In 2006 the UK Government published a crucial report on wind turbine noise and its effects on nearby residents. The study, conducted by acoustics noise and vibration consultants Hayes McKenzie Partnership (HMP), has since been used to support the position that existing Government wind farm noise guidelines were adequate and that there are no health ramifications of turbine noise at neighbouring dwellings. Mr. Mike Hulme of the Den Brook Judicial Review Group, a group of local residents opposing a wind turbine development close to their houses in Devon in the UK, submitted a Freedom of Information (FOI) request asking to see all draft versions of the Hayes McKenzie Partnership (HMP). The documents were finally released to Mr. Hulme and they reveal that the final published report silently removed earlier recommendations on noise. A summary of Mr. Hulme's findings, including three drafts of the study report can be accessed by clicking on the links at the bottom of this page.
This document provides a useful compilation of recent research pertaining to the impact of wind turbines on human health.
Abstract: The allure of an environmentally benign, abundant, and cost-effective energy source has led an increasing number of industrialized countries to back public financing of renewable energies. Germany’s experience with renewable energy promotion is often cited as a model to be replicated elsewhere, being based on a combination of far-reaching energy and environmental laws that stretch back nearly two decades. This paper critically reviews the current centerpiece of this effort, the Renewable Energy Sources Act (EEG), focusing on its costs and the associated implications for job creation and climate protection. We argue that German renewable energy policy, and in particular the adopted feed-in tariff scheme, has failed to harness the market incentives needed to ensure a viable and cost-effective introduction of renewable energies into the country’s energy portfolio. To the contrary, the government’s support mechanisms have in many respects subverted these incentives, resulting in massive expenditures that show little long-term promise for stimulating the economy, protecting the environment, or increasing energy security. In the case of photovoltaics, Germany’s subsidization regime has reached a level that by far exceeds average wages, with per-worker subsidies as high as 175,000 € (US $ 240,000)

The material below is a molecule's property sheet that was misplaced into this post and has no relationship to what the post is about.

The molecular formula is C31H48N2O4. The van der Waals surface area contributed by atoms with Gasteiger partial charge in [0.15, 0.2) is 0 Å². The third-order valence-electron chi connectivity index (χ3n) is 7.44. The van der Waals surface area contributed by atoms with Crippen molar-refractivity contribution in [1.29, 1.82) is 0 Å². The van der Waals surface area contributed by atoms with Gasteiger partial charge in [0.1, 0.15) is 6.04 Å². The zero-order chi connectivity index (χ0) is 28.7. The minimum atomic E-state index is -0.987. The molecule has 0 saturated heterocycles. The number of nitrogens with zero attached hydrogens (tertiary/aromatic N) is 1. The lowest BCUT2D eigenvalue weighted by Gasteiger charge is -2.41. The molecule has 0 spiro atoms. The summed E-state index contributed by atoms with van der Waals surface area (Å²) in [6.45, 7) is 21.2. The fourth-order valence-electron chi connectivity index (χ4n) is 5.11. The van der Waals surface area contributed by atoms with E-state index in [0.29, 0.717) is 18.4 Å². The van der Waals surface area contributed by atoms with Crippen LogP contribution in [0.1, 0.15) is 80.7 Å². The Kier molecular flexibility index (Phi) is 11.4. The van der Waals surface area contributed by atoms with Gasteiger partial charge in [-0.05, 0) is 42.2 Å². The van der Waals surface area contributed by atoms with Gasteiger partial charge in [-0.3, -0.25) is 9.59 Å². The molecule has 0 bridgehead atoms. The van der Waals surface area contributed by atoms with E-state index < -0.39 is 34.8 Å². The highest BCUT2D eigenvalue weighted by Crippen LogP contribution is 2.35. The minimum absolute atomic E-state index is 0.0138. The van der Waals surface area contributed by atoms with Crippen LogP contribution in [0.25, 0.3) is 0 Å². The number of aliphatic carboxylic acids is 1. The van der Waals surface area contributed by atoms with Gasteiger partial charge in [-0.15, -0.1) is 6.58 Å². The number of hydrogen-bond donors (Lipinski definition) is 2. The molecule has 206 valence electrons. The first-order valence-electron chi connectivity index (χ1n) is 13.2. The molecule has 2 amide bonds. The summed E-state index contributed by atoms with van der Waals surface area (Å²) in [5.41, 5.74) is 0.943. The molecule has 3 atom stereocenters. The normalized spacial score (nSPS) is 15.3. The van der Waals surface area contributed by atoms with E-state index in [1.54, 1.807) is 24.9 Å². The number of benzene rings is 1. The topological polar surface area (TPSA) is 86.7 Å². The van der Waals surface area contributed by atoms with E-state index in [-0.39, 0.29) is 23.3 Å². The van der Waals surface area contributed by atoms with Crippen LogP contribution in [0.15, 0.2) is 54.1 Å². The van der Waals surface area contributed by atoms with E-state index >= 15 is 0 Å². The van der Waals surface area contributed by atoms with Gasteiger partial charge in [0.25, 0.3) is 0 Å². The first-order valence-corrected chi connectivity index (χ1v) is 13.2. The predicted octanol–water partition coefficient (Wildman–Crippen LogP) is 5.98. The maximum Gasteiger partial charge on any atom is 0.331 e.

Gabriel Calzada Álvarez, Associate Professor at Universidad Rey Juan Carlos (King Juan Carlos University) in Madrid, delivered this testimony before U.S. House Select Committee on Energy Independence and Global Warming. In March 2009 Álvarez and two colleagues from the University, released their study on the Spanish experience with “green jobs”. An excerpt of his testimony is provided below. The full testimony can be accessed by clicking on the link at the bottom of the page.
A technical critique of Denmark's wind energy development and operation. A brief summary of the report appears below. The full report can be downloaded by clicking on the link at the bottom of this page.
In a book released today, Dr. John Etherington - former Reader in Ecology, Thomas Huxley Medallist at the Royal College of Science and former co-editor of the Journal of Ecology - argues that wind farm technology is a wholly counter-productive and undesirable response to the problems of climate change and electricity generation.